Step 1: Installing the Pump
This is probably the toughest part of the job, and the only task that requires tools. Find a hidden spot somewhere belowdecks to drill two holes and screw or bolt the pump’s mounting plate in place. You don’t want to be too far from the jet locations or you could run out of tube, so before you mount the pump be sure to measure out the distance to the farthest nozzle’s mounting location. With the kits, that generally means 25’. You also need to be within five feet of the water tank.
Once the mounting plate is screwed down, run power lines to the pump from an accessory switch at the helm. Use crimp connectors to join the wires, and (especially if the pump will be located in the bilge) use heat-shrink tubing to seal the connections.
Connecting the inlet line to the Jerry can on my boat is easy, because I merely remove the can’s cap and drop in the inlet hose and its integrated sediment filter. You could plumb the system directly to an existing onboard water tank, but this would make the job significantly tougher—and could quickly eat through your boat’s freshwater supply. For these reasons, I’d recommend the jerry can method.
Step 2: Running the supply line
The kit I used included mister tube-holders with alligator clips, for temporary use on a Bimini top. To use these you’d simply clip the line up to the Bimini every time you wanted to chill out, and remove and stow the mister line after every use. But since my boat has a T-top, I chose to permanently run the ¼” line up through the pipe work along with the radar and VHF wires, and out through an access hole in the top. Then I used plastic zip-ties to secure the line to the T-top frame.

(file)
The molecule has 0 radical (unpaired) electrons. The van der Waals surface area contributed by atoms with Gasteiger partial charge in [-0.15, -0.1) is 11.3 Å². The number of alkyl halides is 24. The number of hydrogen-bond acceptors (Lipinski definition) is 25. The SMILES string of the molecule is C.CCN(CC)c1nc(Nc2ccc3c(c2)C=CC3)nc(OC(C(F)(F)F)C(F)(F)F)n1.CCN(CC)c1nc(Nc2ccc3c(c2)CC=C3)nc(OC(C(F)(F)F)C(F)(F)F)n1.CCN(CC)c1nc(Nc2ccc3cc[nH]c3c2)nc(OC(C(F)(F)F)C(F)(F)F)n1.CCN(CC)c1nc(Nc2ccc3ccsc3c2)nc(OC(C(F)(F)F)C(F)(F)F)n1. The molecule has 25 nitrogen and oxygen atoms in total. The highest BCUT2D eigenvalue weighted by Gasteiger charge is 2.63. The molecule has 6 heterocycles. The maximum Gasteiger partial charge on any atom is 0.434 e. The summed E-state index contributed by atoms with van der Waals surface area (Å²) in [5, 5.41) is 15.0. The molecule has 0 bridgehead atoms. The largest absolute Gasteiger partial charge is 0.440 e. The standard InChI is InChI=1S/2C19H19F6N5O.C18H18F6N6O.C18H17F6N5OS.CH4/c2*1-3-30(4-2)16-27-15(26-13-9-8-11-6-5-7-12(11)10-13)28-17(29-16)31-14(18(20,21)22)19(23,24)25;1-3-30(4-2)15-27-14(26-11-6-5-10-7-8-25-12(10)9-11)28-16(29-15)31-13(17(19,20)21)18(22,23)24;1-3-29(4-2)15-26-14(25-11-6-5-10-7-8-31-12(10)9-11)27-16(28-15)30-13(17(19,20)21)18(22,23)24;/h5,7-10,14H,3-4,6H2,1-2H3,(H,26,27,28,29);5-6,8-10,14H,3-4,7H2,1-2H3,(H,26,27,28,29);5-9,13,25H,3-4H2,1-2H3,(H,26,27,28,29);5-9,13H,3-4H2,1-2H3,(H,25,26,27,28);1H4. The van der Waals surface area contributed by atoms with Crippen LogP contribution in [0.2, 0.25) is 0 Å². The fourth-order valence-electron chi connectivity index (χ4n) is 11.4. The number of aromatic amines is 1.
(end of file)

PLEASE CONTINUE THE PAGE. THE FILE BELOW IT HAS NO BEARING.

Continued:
Step 3: Installing the Nozzles
This turned out to be shockingly easy. All you need to do to attach a nozzle to the line is to simply push the tube into the nozzle stem. That’s it—the stems have self-gripping attachments that do all the work. You will, however, need to cut the line at each spot you want to install a nozzle (except for at the very end of the line).
Step 4: There is no Step 4
Remember when I said this was an incredibly easy job? I meant it. With these pieces in place, all you need to do is drop the end of the inlet hose into the Jerry can, flip the switch, and say “Ahhhhhhh.”
During the first few weeks of use, I did learn a few more things about the install. First off, if you don’t have zip-ties supporting the tubing every foot or so, it tends to shift and sag. To eliminate this problem, I removed the zip-ties and wove the line through the cord securing the canvas to the top to provide some extra support. Then I re-installed zip-ties at each nozzle. I also found it necessary to lash the Jerry can down, so it didn’t fall over and spill when boats went by and sent us rocking.
I also discovered that you can’t expect too much from one of these systems on windy days. The mist gets blown off course rather easily, and a breeze of five to 10 knots is enough to make the cooling effect erratic, at best. Of course, when there’s a breeze, you usually aren’t sweating to death.
Now, with my boat’s outdoor AC in place, I can laugh at the heat. Those cool one-percenters don’t seem so cool any more. And I have water… all the atomized water I need, to be comfortable on my boat.